A Thread of Grace

A Thread of Grace

“There’s a saying in Hebrew,” he tells her, ‘No matter how dark the tapestry God weaves for us, there’s always a thread of grace.’”

I lost sleep over this gripping book. Several nights in a row.

Midnight, I’m exhausted, Dom’s sleeping soundly next to me and I know I need to just turn off the light and go to sleep. But I can’t. Just a few more pages. A little more. A little more. Compelling. Addictive.

It’s a historical novel, set in northern Italy during the German occupation (1943-45) and follows a large cast of characters: Italian Jews, Jewish refugees from other parts of Europe, priests, nuns, peasants, children, old ladies, members of the Italian resistance, a German SS doctor. Their movements form a rich tapestry through which is woven the “thread of grace” of the title.

That grace is always in stark contrast with the horrors. Russell doesn’t pull any punches. All the ugliness and brutality, the inhumanity and cruelty, the death and the maiming and the senseless violence of war are portrayed in terrible, nitty-gritty detail. And yet it is done in a way that the brutality emphasizes the slender thread, that would be so easy to miss, of heroism and sacrifice, faith and love that are the best of what humanity has to offer in such times.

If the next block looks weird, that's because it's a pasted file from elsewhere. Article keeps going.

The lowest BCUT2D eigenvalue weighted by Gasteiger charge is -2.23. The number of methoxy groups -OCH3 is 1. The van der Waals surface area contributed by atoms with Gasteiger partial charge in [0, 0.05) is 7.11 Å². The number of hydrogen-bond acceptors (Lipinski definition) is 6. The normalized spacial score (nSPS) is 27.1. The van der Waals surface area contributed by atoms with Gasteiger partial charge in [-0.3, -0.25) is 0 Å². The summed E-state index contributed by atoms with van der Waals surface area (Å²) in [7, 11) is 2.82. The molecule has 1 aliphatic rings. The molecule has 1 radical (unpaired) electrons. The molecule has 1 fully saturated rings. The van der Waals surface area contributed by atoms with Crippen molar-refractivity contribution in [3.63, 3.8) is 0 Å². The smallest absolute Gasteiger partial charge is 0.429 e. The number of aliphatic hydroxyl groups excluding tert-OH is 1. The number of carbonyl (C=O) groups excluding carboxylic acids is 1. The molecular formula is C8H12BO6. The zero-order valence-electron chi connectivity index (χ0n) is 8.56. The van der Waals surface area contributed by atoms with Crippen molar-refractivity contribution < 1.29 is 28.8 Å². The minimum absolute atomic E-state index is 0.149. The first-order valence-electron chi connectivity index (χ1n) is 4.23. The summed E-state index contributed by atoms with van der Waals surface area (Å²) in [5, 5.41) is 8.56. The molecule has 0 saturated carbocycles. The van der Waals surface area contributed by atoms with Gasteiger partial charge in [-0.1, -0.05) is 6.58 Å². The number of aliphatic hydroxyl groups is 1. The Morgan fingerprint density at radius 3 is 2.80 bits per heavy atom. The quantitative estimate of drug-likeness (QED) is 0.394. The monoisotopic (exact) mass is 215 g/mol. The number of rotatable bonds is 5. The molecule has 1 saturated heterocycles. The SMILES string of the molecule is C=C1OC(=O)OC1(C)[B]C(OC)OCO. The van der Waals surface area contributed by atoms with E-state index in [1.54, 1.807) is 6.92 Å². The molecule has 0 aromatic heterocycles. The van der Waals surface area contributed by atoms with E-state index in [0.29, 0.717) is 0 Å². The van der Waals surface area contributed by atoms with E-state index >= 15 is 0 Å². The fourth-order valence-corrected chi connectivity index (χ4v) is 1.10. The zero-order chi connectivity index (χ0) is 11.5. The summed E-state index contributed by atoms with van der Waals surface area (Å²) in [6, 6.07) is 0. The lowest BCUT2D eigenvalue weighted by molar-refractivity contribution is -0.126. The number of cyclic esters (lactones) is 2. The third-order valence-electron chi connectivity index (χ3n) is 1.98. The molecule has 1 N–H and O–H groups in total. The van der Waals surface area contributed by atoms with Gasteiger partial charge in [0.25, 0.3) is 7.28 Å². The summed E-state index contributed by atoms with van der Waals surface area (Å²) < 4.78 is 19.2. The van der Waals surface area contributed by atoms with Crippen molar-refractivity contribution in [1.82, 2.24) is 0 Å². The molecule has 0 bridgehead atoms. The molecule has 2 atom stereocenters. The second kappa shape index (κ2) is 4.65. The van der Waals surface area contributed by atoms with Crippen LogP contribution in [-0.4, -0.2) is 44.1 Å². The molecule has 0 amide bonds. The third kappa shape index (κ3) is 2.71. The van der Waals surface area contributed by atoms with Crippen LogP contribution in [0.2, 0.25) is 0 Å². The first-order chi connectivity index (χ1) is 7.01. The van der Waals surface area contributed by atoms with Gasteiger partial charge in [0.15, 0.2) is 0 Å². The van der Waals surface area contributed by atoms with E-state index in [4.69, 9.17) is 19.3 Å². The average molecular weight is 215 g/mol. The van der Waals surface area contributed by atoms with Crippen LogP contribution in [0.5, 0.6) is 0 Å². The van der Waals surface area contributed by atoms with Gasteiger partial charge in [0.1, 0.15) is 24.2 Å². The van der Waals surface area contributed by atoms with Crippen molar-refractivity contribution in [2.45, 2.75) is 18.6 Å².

I loved Mary Doria Russell’s first two novels, The Sparrow and its sequel, Children of God, both excellent science fiction. I was a little afraid I wouldn’t like this one because it wasn’t science fiction. But I’m glad I gave it a chance. I was richly rewarded for my trouble.

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  • I finished Frankl’s “Man’s Search for Meaning” last night. Fantastic book. I’m going to start Quo Vadis this evening, so that is the one nearest me. Here is mine: